Two weeks ago, I participated in an inspiring meeting in New York City: Creating a Mindful Society. There was palpable energy and excitement in the air; a packed crowd of people working to make their own personal lives more mindful, but also working to bring a mindful approach to their work and relationships. It was the articulation of a vision of society’s potential given what we know about the power of simply bring heartfelt, non-judgmental, present-moment awareness into what we do in this world. As a representative of the pre-K-12 educational system, I would like to continue this conversation with readers through this blog.
What changes do we want to see in the world of education? What would things look like? I envision peaceful, happy places that inspire and motivate children (and adults!) to explore and develop to their fullest capacity, where individual temperament, learning style, strengths and weaknesses are all respected and worked with in a humane way that brings out the best in all of us. Ultimately, this vision would extend beyond education because for it to take root in education, it will need to be sown in the greater society.
When you’ve worked with young children as long as I have, you learn to deeply respect and appreciate the innate characteristics of human beings. From birth, our brains are pre-wired to connect deeply just by looking eye to eye. As young as eighteen months babies display compassion, wanting to help someone in pain. When such capacities are nurtured, children grow in a healthy way. When they are exposed to violence, fear, hatred, and anger, they grow up to feel threatened easily, defensive, and sometimes aggressive.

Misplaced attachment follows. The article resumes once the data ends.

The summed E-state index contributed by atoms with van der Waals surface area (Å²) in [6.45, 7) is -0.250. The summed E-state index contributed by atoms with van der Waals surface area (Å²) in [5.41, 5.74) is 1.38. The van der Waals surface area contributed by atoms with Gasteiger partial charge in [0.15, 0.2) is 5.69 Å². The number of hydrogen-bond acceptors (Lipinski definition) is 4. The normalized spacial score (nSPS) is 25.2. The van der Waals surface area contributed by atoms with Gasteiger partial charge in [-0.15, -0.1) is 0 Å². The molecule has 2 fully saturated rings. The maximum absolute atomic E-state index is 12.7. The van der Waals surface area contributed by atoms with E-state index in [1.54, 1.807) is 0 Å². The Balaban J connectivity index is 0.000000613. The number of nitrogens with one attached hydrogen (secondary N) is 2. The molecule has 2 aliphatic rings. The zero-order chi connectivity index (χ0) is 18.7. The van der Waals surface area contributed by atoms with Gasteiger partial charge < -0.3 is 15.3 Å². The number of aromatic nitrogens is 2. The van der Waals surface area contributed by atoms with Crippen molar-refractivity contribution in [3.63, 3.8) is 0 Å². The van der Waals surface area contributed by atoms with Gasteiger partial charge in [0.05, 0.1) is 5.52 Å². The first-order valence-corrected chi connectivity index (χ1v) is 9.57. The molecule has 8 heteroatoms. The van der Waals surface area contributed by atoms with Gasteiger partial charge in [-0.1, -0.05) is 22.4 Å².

Today our schools are full of children in the latter category. Poverty, neglect, abuse, over-exposure to violent media take its toll on this capacity. We find that helping teachers bring their calm, caring presence to the classroom catalyzes a dramatic change in the classroom social and emotional environment. The adult is the model for the child. Mindful adults help children be more mindful and calm. They become what British Psychiatrist John Bowlby identified as a “secure base,” supporting children to safely take the little risks that are necessary to learn, to be creative and to think outside the box. I envision a new education that promotes these capacities among teachers and the skills and knowledge to integrate a mindful approach into learning activities that will enliven the curriculum and engage the innate human motive to learn and grow.
So, this is my vision. But there are a lot of details that need to be worked out here, and I would love to hear your thoughts.
Teachers, please share your experiences. How are you helping to build a more mindful educational system?